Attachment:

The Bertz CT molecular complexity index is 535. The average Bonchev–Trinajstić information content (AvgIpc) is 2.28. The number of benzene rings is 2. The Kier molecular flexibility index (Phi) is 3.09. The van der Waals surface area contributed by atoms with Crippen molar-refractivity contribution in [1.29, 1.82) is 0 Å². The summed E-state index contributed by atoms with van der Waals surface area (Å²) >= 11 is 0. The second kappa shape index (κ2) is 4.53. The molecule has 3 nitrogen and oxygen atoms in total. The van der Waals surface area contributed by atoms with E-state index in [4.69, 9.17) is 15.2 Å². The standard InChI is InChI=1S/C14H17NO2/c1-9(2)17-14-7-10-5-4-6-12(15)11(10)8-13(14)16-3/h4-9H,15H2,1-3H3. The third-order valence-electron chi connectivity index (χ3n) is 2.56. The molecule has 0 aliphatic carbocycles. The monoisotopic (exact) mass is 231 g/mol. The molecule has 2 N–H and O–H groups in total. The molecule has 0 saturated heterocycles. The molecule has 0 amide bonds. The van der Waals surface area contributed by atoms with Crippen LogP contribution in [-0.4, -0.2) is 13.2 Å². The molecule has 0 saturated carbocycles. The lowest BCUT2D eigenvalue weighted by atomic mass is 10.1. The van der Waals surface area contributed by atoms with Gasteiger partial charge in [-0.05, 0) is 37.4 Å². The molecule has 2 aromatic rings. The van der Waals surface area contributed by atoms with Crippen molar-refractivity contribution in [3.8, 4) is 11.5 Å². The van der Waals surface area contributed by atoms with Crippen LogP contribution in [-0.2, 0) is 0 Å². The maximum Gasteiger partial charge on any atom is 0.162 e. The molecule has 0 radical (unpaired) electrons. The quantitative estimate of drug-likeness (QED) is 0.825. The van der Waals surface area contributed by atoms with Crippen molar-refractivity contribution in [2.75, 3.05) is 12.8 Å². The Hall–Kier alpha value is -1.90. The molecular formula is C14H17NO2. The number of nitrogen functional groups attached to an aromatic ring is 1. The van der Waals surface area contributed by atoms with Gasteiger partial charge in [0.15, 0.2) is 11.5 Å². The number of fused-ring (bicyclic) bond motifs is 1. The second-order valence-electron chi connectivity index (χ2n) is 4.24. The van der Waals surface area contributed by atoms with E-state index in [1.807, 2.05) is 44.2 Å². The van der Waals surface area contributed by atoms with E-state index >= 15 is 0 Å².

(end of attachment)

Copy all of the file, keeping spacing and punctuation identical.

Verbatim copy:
The Bertz CT molecular complexity index is 535. The average Bonchev–Trinajstić information content (AvgIpc) is 2.28. The number of benzene rings is 2. The Kier molecular flexibility index (Phi) is 3.09. The van der Waals surface area contributed by atoms with Crippen molar-refractivity contribution in [1.29, 1.82) is 0 Å². The summed E-state index contributed by atoms with van der Waals surface area (Å²) >= 11 is 0. The second kappa shape index (κ2) is 4.53. The molecule has 3 nitrogen and oxygen atoms in total. The van der Waals surface area contributed by atoms with E-state index in [4.69, 9.17) is 15.2 Å². The standard InChI is InChI=1S/C14H17NO2/c1-9(2)17-14-7-10-5-4-6-12(15)11(10)8-13(14)16-3/h4-9H,15H2,1-3H3. The third-order valence-electron chi connectivity index (χ3n) is 2.56. The molecule has 0 aliphatic carbocycles. The monoisotopic (exact) mass is 231 g/mol. The molecule has 2 N–H and O–H groups in total. The molecule has 0 saturated heterocycles. The molecule has 0 amide bonds. The van der Waals surface area contributed by atoms with Crippen LogP contribution in [-0.4, -0.2) is 13.2 Å². The molecule has 0 saturated carbocycles. The lowest BCUT2D eigenvalue weighted by atomic mass is 10.1. The van der Waals surface area contributed by atoms with Gasteiger partial charge in [-0.05, 0) is 37.4 Å². The molecule has 2 aromatic rings. The van der Waals surface area contributed by atoms with Crippen molar-refractivity contribution in [3.8, 4) is 11.5 Å². The van der Waals surface area contributed by atoms with Crippen LogP contribution in [-0.2, 0) is 0 Å². The maximum Gasteiger partial charge on any atom is 0.162 e. The molecule has 0 radical (unpaired) electrons. The quantitative estimate of drug-likeness (QED) is 0.825. The van der Waals surface area contributed by atoms with Crippen molar-refractivity contribution in [2.75, 3.05) is 12.8 Å². The Hall–Kier alpha value is -1.90. The molecular formula is C14H17NO2. The number of nitrogen functional groups attached to an aromatic ring is 1. The van der Waals surface area contributed by atoms with Gasteiger partial charge in [0.15, 0.2) is 11.5 Å². The number of fused-ring (bicyclic) bond motifs is 1. The second-order valence-electron chi connectivity index (χ2n) is 4.24. The van der Waals surface area contributed by atoms with E-state index in [1.807, 2.05) is 44.2 Å². The van der Waals surface area contributed by atoms with E-state index >= 15 is 0 Å².